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I, the said James G. Tarr, am an American citizen, having been born in said Gloucester in 1830.
On the 12th day of July, 1887, the Schooner Argonaut sailed from the port of Gloucester on a voyage to the Gulf of St. Lawrence after mackerel under command of Benjamin F. Sprague as master. I instructed said master to comply strictly with the terms of the treaty and the customs regulations of Canada. On the morning of the 24th day of July, 1887, as I am informed and believe, and therefore aver, the said schooner cast her seine around a school of mackerel between four and five miles distant from the shore of Prince Edward Island in the Gulf of St. Lawrence, that being the nearest land, and said schooner being at the time. off East Point, so called. At said time and place there was a fleet of fifty or more American fishing schooners. After casting said seine, a difficulty ensued in pursing it up, by which nearly an hour's time was exhausted before the fish were actually secured within the seine. During the unusual delay the tide swept the seine and the fish nearer to the shore. The Canadian Cutter Critic was about a mile distant from the boat and seine when the seine was pursed up. The Captain of the Schooner Argonaut became convinced that it was impossible in the strong tide to keep the deep seine full of fish from drifting in shore, and that the seine was likely to come within the three-mile limit before the fish could be secured and the seine taken on board. As he desired to avoid any possibility of trouble with the Canadian officials, he gave orders to his crew to take up the seine, turn out the fish, and take the seine into the boat. While the crew were doing this, releasing the fish alive and taking none of the fish from the water, except a few that were strongly meshed in the twine, the said Canadian Cutter Crific came up, seized said boat and seine, and arrested twelve members of the crew, all while the said boat and seine wero at a distance of more than three miles from the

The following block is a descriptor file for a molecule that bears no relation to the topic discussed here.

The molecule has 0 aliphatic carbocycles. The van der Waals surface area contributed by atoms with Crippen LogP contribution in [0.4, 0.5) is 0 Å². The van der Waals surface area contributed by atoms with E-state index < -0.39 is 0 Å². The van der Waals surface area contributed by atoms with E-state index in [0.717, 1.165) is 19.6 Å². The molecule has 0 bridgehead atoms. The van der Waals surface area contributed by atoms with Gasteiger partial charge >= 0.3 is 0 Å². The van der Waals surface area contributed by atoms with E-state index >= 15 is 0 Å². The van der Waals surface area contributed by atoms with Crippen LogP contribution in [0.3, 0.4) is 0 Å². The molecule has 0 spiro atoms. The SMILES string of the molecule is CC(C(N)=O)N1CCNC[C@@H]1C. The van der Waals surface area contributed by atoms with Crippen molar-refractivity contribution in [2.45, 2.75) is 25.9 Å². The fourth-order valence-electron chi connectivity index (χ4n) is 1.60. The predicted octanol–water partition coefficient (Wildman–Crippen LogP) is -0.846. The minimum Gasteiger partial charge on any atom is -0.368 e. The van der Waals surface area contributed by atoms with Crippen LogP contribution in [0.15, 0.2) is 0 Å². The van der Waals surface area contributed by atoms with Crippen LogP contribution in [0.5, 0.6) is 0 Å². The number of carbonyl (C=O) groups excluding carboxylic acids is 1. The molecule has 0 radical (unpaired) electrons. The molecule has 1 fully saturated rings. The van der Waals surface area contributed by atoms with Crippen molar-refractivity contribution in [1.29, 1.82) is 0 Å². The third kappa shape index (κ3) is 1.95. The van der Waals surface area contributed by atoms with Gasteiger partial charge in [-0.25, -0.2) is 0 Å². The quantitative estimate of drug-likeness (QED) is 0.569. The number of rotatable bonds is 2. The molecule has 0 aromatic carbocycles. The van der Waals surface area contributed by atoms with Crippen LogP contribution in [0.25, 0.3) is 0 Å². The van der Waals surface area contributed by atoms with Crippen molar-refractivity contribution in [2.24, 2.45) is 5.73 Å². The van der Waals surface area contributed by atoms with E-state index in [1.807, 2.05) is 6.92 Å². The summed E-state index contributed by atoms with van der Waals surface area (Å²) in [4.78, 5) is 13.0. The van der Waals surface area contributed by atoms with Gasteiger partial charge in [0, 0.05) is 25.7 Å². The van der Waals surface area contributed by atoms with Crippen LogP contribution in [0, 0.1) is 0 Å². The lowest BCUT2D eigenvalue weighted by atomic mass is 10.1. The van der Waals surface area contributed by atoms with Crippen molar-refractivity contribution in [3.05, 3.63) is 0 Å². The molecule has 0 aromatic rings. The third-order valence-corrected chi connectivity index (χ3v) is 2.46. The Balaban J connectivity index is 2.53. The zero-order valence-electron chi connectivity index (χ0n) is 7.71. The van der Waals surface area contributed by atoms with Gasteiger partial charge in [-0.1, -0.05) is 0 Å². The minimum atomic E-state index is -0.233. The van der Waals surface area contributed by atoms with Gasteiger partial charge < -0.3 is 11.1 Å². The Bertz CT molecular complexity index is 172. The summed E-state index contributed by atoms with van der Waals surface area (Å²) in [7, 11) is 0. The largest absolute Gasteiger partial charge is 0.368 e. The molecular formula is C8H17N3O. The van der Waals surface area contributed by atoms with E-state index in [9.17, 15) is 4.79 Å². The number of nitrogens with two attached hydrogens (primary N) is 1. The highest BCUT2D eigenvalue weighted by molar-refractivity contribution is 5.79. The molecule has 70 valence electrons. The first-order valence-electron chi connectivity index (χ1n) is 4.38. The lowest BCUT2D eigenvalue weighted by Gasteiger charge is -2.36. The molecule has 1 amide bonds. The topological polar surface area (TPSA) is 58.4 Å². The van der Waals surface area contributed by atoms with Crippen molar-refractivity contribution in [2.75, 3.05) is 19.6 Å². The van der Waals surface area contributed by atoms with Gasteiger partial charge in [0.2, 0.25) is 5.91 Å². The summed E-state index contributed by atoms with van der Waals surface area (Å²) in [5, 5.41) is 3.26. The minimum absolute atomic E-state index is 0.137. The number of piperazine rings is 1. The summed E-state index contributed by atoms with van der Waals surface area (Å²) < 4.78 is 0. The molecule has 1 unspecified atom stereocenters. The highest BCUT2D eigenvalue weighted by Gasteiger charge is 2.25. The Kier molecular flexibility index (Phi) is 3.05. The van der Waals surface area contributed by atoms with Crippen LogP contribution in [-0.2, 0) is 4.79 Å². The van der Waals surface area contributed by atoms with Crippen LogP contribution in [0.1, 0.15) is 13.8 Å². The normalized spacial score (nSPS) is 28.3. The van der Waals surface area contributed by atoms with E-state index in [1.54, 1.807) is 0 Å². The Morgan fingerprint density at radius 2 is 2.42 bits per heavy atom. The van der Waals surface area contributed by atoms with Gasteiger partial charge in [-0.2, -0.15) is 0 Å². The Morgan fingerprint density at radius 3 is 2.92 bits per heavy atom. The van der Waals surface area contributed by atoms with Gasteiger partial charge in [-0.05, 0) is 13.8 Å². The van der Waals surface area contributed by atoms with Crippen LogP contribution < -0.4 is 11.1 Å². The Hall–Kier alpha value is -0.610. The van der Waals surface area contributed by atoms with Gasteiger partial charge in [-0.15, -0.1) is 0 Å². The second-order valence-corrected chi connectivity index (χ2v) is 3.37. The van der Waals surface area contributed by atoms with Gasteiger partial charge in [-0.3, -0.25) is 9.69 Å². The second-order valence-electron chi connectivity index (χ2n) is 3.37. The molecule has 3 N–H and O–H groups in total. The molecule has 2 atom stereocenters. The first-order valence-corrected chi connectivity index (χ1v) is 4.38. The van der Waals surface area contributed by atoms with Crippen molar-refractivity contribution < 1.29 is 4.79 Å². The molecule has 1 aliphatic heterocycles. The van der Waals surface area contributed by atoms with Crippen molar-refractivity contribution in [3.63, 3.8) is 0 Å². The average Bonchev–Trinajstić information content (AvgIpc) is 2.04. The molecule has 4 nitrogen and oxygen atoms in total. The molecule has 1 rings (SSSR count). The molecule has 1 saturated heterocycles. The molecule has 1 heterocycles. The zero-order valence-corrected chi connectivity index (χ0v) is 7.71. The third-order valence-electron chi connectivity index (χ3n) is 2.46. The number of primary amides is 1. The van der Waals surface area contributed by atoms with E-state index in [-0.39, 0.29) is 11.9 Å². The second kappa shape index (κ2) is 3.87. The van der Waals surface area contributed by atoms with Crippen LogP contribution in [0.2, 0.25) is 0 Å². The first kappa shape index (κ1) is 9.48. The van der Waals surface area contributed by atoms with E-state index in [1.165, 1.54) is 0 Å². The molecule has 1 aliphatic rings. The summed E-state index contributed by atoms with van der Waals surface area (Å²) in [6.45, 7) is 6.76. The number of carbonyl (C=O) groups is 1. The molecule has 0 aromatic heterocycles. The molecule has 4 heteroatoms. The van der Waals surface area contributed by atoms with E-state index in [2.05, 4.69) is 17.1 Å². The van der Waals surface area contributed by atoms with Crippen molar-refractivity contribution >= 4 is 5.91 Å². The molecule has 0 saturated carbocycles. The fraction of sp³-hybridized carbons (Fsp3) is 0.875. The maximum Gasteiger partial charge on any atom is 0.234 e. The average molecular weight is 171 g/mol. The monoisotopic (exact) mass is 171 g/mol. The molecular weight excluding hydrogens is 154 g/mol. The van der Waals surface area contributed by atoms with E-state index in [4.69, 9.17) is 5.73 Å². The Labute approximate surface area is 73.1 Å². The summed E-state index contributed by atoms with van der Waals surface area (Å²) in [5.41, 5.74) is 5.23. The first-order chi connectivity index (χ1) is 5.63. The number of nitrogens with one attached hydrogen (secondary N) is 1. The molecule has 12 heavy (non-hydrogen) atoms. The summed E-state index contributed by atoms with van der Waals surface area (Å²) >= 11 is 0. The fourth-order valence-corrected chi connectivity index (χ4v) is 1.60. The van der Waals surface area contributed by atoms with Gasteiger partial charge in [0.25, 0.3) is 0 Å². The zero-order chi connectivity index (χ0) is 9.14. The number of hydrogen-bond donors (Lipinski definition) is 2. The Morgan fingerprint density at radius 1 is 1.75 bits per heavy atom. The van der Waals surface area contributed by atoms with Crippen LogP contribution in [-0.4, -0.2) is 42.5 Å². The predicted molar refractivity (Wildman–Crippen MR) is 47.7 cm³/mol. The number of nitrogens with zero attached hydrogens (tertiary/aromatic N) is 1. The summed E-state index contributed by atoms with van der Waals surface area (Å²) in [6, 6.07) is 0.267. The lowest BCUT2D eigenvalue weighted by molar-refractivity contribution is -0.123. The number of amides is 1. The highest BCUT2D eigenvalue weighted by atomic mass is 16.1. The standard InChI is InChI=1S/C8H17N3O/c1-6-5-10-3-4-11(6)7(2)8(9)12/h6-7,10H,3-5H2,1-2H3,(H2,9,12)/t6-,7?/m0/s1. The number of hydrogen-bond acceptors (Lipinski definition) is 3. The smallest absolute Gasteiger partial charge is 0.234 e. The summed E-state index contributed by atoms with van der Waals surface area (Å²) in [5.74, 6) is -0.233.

boat and seine having drifted within three miles of the shore, were in violation of the Treaty of 1818.